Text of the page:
A trading cryptocurrency guide must provide reviews of all of the top crypto exchanges out there, so that you can find the best cryptocurrency exchange site for you. This review of Elegro consists of four parts: general information, fees, deposit methods and security.
UPDATE 7 June 2019: This exchange has closed down its operations. The company behind Elegro are focusing on other products instead. We have been asked by the company to remove this exchange from our Cryptocurrency Exchange List.
Elegro is a newer Estonian exchange. Other Estonian exchanges also include: BTCbear, Jubiter and Kriptomat. Estonia is actually the only country in the Baltics that have any cryptocurrency exchanges (that we know of).
It might be a bit misleading to call Elegro a cryptocurrency exchange though. The services offered are more like the services of a broker. On its website for the exchange, Elegro encourages you to leave your email-address, and an “Exchange Specialist” will contact you.
According to information provided by the exchange to Cryptowisser, US-investors may also use the services of the Exchange Specialist. In any event, we recommend any US-investors to also form their own opinion on any obstacles arising from their residency or citizenship.
Elegro Trading View
Different exchanges have different trading views. And there is no “this overview is the best”-view. You should yourself determine which trading view that suits you the best. What the views normally have in common is that they all show the order book or at least part of the order book, a price chart of the chosen cryptocurrency and order history. They normally also have buy and sell-boxes. Before you choose an exchange, try to have a look at the trading view so that you can ascertain that it feels right to you. At this exchange, there is no trading view. There is only a proposal for you to leave your email-address. The part of the website where you can do just that looks as follows:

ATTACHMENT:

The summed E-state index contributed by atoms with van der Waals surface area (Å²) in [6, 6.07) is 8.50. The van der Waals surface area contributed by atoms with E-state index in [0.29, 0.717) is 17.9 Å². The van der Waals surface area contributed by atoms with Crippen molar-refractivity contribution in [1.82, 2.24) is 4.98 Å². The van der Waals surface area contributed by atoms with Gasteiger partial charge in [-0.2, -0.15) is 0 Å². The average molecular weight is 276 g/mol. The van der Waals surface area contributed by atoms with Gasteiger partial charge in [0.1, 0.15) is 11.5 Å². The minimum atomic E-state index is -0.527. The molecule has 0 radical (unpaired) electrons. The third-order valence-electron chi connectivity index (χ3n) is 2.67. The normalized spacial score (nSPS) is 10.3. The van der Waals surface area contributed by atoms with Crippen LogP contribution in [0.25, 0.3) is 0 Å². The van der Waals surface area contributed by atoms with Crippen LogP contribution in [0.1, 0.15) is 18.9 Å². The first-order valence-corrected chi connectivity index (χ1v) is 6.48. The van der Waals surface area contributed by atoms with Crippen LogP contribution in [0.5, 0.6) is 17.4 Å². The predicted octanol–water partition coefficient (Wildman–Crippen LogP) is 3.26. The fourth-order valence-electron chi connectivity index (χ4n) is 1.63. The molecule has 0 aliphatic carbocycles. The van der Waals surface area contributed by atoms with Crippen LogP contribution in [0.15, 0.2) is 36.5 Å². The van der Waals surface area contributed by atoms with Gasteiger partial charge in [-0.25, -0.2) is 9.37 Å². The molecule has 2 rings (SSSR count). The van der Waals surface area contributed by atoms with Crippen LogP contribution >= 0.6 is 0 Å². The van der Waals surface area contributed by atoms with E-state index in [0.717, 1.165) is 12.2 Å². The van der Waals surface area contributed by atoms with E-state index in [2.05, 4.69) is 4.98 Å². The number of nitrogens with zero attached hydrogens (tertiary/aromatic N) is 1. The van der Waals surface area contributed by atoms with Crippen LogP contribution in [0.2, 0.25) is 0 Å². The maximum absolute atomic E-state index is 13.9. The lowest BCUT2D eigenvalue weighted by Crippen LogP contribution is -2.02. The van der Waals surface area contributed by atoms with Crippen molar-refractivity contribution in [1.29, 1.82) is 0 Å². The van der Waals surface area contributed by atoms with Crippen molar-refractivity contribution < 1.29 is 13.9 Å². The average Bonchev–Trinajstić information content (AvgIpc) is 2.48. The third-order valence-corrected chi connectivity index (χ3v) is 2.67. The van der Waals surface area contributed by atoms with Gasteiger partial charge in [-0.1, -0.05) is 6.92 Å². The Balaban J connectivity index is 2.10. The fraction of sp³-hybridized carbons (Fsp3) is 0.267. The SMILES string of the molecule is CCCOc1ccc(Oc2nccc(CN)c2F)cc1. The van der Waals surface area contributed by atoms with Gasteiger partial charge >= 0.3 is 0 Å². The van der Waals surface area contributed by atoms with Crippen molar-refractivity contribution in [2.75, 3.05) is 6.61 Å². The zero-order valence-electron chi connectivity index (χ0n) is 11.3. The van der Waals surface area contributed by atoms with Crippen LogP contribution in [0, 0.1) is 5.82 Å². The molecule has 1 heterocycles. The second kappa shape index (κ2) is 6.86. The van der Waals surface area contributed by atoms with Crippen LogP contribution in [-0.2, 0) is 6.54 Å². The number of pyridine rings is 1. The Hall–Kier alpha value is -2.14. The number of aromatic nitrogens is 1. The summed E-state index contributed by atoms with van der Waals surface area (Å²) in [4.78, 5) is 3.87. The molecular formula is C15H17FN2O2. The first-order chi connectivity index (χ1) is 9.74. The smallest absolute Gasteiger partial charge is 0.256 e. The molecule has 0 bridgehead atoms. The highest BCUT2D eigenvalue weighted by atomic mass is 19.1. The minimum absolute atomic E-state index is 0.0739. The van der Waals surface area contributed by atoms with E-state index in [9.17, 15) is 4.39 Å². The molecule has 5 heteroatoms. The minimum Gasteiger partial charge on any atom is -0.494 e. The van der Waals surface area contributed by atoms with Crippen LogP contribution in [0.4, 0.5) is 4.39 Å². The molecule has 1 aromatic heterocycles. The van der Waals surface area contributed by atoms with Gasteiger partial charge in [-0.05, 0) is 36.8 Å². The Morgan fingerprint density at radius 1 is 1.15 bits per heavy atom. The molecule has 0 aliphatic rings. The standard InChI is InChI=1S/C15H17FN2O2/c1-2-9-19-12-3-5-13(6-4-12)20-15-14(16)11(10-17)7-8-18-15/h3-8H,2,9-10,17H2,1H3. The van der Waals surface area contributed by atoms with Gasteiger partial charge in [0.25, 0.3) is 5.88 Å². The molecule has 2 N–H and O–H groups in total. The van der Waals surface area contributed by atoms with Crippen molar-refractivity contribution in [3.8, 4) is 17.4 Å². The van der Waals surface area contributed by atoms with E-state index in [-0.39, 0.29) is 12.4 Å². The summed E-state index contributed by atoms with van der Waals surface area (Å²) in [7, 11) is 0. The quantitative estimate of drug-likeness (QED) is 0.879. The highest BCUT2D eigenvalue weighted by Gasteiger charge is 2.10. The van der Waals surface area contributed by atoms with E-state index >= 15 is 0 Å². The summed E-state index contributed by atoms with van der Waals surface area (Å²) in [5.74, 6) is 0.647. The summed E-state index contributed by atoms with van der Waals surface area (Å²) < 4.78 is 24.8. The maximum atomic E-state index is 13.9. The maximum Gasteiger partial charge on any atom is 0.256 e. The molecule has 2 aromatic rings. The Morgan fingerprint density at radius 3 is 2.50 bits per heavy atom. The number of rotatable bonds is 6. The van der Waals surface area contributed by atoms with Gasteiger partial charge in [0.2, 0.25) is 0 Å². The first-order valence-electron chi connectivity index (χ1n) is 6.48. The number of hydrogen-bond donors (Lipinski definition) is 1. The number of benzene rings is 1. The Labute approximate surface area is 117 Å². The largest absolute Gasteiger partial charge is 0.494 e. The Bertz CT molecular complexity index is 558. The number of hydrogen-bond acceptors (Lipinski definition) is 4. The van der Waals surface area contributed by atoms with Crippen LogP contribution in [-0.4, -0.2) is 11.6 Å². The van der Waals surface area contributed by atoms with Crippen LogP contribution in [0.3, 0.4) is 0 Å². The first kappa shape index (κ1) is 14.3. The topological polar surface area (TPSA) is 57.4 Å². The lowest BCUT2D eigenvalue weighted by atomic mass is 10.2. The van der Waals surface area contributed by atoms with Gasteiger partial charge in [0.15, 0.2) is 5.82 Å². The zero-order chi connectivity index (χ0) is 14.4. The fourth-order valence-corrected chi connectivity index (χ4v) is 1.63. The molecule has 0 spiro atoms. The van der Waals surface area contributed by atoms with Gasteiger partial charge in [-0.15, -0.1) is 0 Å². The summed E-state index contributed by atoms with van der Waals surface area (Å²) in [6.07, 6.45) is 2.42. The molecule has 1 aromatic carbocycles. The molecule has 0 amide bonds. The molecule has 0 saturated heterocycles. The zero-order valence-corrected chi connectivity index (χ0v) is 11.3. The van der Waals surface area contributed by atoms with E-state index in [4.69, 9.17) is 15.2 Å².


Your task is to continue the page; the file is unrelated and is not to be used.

Elegro Trading fees
This exchange doesn’t charge different fees between takers and makers, as there are no real takers and makers. It’s just you, and Elegro’s Exchange Specialist that helps you execute the trade. The price for the services of the Exchange Specialist is 1.50% of the order value. Compared to regular centralized exchanges, this fee is 6 times higher than industry average (0.25%). However, it’s also difficult to compare these two types of parties at all.
Elegro Withdrawal fees
As Elegro doesn’t provide any real storage as far as we’ve understood, there’s no real “withdrawal processes” either. However, if you’re buying ETH for BTC, then you will have to pay network fees when transferring such BTC as payment for the relevant ETH. In the Cryptocurrency Exchange List, it is these network fees that we have listed in the withdrawal fee column.
This exchange offers wire transfer as a deposit method, but you can’t deposit via credit card. This of course negative news to you if you would prefer to use your credit card for any reason. However, as Elegro accepts deposit of fiat currencies at all, it distinguishes itself from many exchanges that only allows deposits in cryptocurrencies.
We also run all exchange-websites in Mozilla’s Observatory-test (https://observatory.mozilla.org/). The score in such test is also one of many indicators of the exchange’s security. Elegro only received an F-score in this test. This is below industry average. However, if you would like at the median value (and not the mean, or average, number) of the Mozilla Observatory Test-security scores, the median value would actually be – and this might surprise you – F. So Elegro’s score here is not in any way exceptionally low.
Finally, the exchange reviewed above is what we call an “entry-level exchange”. This means that this exchange also makes it possible for someone to enter the cryptocurrency market with fiat currency. There are numerous entry-level exchanges out there, including (but not limited to):